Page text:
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Does watching reality TV lead to skin cancer? Maybe

STUDENTS who watch reality television beauty shows are at least twice as likely as non-viewers to use tanning lamps or tan outdoors for hours at a time.

The findings, which appeared in the Journal of the American Academy of Dermatology, doesn't prove that simply watching shows such as America's Next Top Model and Toddlers & Tiaras drives people to the tanning booths, researchers said.

But it does suggest the shows aren't promoting the healthiest views on tanning, which has been linked to a higher risk of skin cancer -- especially among young people.

"TV shows might not realise the message they're (promoting) by having all of these attractive, tanned people," said study co-author Joshua Fogel, a health policy researcher at Brooklyn College, part of the City University of New York system.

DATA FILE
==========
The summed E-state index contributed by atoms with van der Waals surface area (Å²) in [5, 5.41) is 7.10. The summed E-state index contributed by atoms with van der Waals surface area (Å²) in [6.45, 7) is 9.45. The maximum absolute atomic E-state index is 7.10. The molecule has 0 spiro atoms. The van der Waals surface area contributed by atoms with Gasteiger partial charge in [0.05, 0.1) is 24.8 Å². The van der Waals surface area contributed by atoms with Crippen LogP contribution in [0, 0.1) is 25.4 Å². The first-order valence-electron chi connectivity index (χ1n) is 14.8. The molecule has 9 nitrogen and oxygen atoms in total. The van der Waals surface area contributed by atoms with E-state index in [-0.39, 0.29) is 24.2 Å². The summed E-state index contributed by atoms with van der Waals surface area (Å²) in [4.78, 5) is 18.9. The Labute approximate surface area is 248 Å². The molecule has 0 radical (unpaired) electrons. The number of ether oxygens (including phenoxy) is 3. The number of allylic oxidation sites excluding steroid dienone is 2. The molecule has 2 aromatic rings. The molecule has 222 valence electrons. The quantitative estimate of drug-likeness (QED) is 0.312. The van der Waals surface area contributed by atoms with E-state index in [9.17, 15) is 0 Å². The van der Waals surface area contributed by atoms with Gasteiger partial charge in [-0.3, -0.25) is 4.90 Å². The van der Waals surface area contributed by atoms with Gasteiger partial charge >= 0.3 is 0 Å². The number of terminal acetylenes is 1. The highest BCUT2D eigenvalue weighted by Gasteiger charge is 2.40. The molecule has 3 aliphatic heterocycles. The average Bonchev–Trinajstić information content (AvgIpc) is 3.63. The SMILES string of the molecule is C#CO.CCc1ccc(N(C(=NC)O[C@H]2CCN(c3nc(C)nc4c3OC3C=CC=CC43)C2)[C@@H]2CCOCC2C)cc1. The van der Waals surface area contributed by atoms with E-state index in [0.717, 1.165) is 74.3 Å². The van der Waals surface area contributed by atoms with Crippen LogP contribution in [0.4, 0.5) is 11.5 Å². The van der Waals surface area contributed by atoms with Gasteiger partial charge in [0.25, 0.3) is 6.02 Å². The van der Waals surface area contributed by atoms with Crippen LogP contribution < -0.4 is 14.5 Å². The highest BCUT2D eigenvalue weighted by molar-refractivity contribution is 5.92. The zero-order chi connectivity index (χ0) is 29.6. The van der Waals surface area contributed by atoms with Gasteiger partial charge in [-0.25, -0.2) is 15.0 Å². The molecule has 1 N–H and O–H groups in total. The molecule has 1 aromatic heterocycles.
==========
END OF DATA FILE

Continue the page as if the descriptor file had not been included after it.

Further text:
For skin specialists and primary care doctors, he added, "it's worth asking younger patients if they do use tanning lamps and outdoor tanning, especially those that watch reality TV shows."

The findings were based on surveys of 576 college students who were in their early 20s. About 61pc of them watched reality TV beauty shows.

Among them, 13pc had used tanning lamps in the last year and 43pc had tanned outdoors for more than two hours at a time.

In comparison, fewer than 4pc of non-watchers used tanning lamps and 29pc tanned outdoors.

Not surprisingly, women were 10 times more likely to use tanning lamps than men.